Well, Boston’s out.
It’s certainly not the first city to turn down the International Olympic Committee, and the way things seem to be going, it’s not likely to be the last.
Boston isn’t the first city to abandon its bid. Four cities cancelled their bids for the 2022 Winter Olympics alone. But this most recent exit is a telling sign that cities might not be as gung-ho as they used to be about hosting the event. So what's next for the Olympic Games?
One of the main problems right now is that the games aren’t financially viable for most places. Every four years, cities try to outbid each other for the chance to host them, and the contracts they sign require them to promise to foot the bill if there are cost overruns, such as construction delays.
And when it comes to the Olympics, going over budget is pretty much a foregone conclusion.
Every Olympic Games have experienced cost overruns, and a 2012 study by the University of Oxford showed that while they have decreased over time, the average overrun is still 179 percent. Futher, that study only takes into account “sports-related” costs, which don’t include road, rail or airport upgrades, hotel upgrades and business investments that invariably are part of a city’s preparation.
Andrew Zimbalist, a professor of economics at Smith College and the author of “Circus Maximus: The Economic Gamble Behind Hosting the Olympics and World Cup,” says when the International Olympic Committee asks cities to bid on the games, many of them overbid. The money made from from the games doesn’t even go back to these cities themselves. In fact, the cities aren’t even the ones asking for the games in the first place.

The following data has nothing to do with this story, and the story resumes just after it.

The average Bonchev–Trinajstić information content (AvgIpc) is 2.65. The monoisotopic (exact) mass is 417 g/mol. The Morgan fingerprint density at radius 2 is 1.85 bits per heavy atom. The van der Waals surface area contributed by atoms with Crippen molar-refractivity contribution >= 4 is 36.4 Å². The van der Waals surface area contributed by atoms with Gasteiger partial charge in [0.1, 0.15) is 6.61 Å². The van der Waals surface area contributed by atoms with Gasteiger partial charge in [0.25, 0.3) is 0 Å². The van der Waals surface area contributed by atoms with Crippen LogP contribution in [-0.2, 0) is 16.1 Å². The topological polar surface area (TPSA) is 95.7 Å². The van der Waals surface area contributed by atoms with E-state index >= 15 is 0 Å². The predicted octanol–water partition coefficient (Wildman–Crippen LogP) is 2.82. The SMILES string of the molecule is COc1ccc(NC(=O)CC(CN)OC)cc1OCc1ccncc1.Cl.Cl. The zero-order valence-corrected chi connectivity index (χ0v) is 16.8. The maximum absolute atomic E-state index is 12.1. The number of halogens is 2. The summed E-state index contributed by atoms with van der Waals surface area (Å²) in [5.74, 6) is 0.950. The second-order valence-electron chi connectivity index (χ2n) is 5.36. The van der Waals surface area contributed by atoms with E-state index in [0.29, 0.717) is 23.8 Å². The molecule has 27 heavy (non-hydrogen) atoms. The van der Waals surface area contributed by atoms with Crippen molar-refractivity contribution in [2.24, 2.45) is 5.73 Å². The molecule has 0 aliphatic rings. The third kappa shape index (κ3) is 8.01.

“The cities are usually represented in this process not by the elected representative — the mayor or somebody else — but by a group of business executives usually concentrated from the construction industry and related industries that will benefit directly and individually from their city hosting the games,” he says.
The only thing that would change the way things work, Zimbalist says, would be a broad coalition of cities or countries that could challenge the IOC. He says an example of this was when sponsors threatened to leave FIFA after the recent corruption scandal and the Union of European Football Associations considered creating a tournament that would be an alternative to the World Cup.
“But that took an extraordinary coming together of very unusual circumstances to create that situation,” he said.
With chances slim that the IOC will get a complete makeover, the United States Olympic Committee has to look at an alternative city for the 2024 games.
The next logical step is Los Angeles. The city has already hosted the games twice, in 1932 and 1984. Some of the venues, such as the LA Coliseum, which holds more than 93,000 people, are already operational.
That existing infrastructure is definitely attractive, considering the USOC only has until Sept. 15 to put forward another bid. Hamburg, Paris, Rome and Budapest have already entered the race for 2024, and some say Toronto is keen to join.
Given the fact that Los Angeles is almost ready to host the games, why doesn’t the US just always bid Los Angeles? Why even bother putting other cities at financial risk?
“The real problem with the idea of coming back to the same city, or even a series of cities on a regular basis is not the venues, but the village,” says David Simon, president of the Los Angeles Sports Council.
Typically, Simon says, the Olympic village, the place that houses all of the athletes, officials and trainers, is turned into housing for local people after the crowds of sports fans leave. If the Olympics were to return to the same city year after year, a completely new village would have to be constructed.
In 1932, when Los Angeles first hosted the games, they placed the 1,200 athletes in two-room cabins. During the more modern 1984 games, the city used the residence halls of local colleges and universities. For the 2024 games, the city would go the more typical route and build an Olympic village.
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